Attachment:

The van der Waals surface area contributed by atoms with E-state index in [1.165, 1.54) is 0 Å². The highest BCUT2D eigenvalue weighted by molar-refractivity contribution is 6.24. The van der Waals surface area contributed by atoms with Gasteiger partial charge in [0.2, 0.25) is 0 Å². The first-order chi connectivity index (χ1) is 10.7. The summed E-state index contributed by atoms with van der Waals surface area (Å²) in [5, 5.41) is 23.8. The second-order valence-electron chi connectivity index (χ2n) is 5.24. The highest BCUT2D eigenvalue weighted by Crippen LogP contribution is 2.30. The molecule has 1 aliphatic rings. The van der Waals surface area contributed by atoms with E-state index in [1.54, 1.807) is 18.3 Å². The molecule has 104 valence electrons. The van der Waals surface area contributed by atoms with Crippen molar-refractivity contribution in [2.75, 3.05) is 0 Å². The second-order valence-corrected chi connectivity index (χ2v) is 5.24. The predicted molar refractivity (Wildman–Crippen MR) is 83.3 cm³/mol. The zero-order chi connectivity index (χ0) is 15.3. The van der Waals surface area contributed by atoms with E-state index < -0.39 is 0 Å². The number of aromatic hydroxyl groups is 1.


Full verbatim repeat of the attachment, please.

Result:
The van der Waals surface area contributed by atoms with E-state index in [1.165, 1.54) is 0 Å². The highest BCUT2D eigenvalue weighted by molar-refractivity contribution is 6.24. The van der Waals surface area contributed by atoms with Gasteiger partial charge in [0.2, 0.25) is 0 Å². The first-order chi connectivity index (χ1) is 10.7. The summed E-state index contributed by atoms with van der Waals surface area (Å²) in [5, 5.41) is 23.8. The second-order valence-electron chi connectivity index (χ2n) is 5.24. The highest BCUT2D eigenvalue weighted by Crippen LogP contribution is 2.30. The molecule has 1 aliphatic rings. The van der Waals surface area contributed by atoms with E-state index in [1.54, 1.807) is 18.3 Å². The molecule has 104 valence electrons. The van der Waals surface area contributed by atoms with Crippen molar-refractivity contribution in [2.75, 3.05) is 0 Å². The second-order valence-corrected chi connectivity index (χ2v) is 5.24. The predicted molar refractivity (Wildman–Crippen MR) is 83.3 cm³/mol. The zero-order chi connectivity index (χ0) is 15.3. The van der Waals surface area contributed by atoms with E-state index < -0.39 is 0 Å². The number of aromatic hydroxyl groups is 1.